Wow, it’s amazing what a bruise can do. I never knew all that was going to come out today, but it has, so maybe, it’s time that it did.

 

Please read my blog from 2 years ago today – 16/05/2014 – It’s more than just time

I was shocked last night when Adam came home and started for the third day in a row to tell me about a scheme he has signed up to at work, what shocked me was it now turns out that in the whole or the admin and records department of the hospital he works in, he is the only person to volunteer. A few days ago an email had gone out looking for people to mentor a young person who had never had a job since they left school, they had to have been unemployed for at least six months and all of it would be done during working hours. Adam decided that he would like to help and…..

8 thoughts on “It’s yet another one

  1. This is exactly why I’m so thankful to have found your blog. It’s not too much to ask for some answers! The neurologists know, they have to, they’ve seen what other patients have gone through. But they clam up when asked. Don’t they understand this is a big problem with the depression we go through? I don’t know what could happen next! Just some guide lines! I’m not a hypochondriac but on the other side, I don’t know what to tell my doctors, I don’t want them to look at me and think that I am one and get a pat on the head and a smirk. Makes me just say, “I’m fine”, when I know I’m not.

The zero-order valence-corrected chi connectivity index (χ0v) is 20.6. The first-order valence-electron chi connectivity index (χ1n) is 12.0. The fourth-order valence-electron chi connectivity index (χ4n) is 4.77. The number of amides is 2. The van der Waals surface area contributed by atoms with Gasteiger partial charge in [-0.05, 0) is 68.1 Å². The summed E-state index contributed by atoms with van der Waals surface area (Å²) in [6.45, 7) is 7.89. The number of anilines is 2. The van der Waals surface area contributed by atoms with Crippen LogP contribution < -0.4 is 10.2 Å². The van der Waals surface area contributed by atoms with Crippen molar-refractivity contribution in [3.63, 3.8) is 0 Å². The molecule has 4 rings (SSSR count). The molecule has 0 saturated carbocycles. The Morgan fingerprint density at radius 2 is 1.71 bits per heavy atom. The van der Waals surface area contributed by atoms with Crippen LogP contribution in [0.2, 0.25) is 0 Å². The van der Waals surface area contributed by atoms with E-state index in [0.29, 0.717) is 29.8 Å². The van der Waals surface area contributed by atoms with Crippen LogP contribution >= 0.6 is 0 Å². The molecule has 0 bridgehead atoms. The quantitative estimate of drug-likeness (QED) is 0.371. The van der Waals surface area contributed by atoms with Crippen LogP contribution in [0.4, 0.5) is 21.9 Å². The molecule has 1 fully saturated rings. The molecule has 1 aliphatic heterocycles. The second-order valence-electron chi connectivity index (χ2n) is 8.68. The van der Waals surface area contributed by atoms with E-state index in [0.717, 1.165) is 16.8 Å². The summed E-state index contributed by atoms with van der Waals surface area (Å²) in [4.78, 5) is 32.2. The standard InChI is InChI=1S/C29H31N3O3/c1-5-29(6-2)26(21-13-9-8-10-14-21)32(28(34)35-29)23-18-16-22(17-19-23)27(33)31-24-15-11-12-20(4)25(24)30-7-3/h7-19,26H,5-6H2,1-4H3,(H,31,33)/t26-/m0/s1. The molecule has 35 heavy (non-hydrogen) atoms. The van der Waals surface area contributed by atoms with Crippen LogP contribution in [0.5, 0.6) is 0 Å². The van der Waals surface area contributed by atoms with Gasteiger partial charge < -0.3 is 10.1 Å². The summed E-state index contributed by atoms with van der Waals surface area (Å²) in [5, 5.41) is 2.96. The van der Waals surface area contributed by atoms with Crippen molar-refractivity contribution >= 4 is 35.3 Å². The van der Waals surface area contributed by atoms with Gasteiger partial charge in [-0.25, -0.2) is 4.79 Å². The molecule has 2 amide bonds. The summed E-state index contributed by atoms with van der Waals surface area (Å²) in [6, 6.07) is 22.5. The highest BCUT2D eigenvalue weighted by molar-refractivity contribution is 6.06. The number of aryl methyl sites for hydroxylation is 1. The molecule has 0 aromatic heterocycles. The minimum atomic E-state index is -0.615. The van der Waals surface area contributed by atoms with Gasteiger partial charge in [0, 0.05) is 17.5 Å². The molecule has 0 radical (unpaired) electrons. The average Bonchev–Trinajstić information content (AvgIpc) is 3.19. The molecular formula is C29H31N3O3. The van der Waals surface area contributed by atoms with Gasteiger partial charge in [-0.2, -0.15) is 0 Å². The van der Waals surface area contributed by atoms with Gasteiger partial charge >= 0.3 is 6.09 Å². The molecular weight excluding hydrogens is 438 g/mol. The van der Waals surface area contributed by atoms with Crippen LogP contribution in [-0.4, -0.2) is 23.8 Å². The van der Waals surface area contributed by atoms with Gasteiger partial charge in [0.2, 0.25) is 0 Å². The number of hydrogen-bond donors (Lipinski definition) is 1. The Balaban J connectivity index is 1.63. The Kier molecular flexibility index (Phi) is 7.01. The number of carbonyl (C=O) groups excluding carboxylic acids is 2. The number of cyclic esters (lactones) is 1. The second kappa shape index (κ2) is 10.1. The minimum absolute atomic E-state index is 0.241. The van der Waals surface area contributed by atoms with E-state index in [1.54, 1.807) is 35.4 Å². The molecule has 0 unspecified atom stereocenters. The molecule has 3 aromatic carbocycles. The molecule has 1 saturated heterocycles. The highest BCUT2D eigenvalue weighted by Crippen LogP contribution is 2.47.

They act like we’re children and we don’t need to know. The hell we don’t! We need to know what are bodies are doing now and what they could do in the future!
    Ok…just had to get it out. This is what I’ve been searching for since DX 11/14
    ((Hugs Pamela))
    🌷

    Like

    • We all get days when the whole thing frustrates the hell out of us. I just wish they understood that different people need different things. I don’t think that they fear we are hypochondriacs, but I do think they believe in the power of suggestion in pushing us into depression. As in, if they told us, we might crack. I’m not that type of person, I would rather know what lies ahead, then be wrapped in cotton wool.

      I thought that those feelings might lessen over the years, and they did, for a long time, but with my health racing over the cliff, that need has returned. I promise, that as long as I can, I will write my truth. At least one of us isn’t scared to put it all in black and white.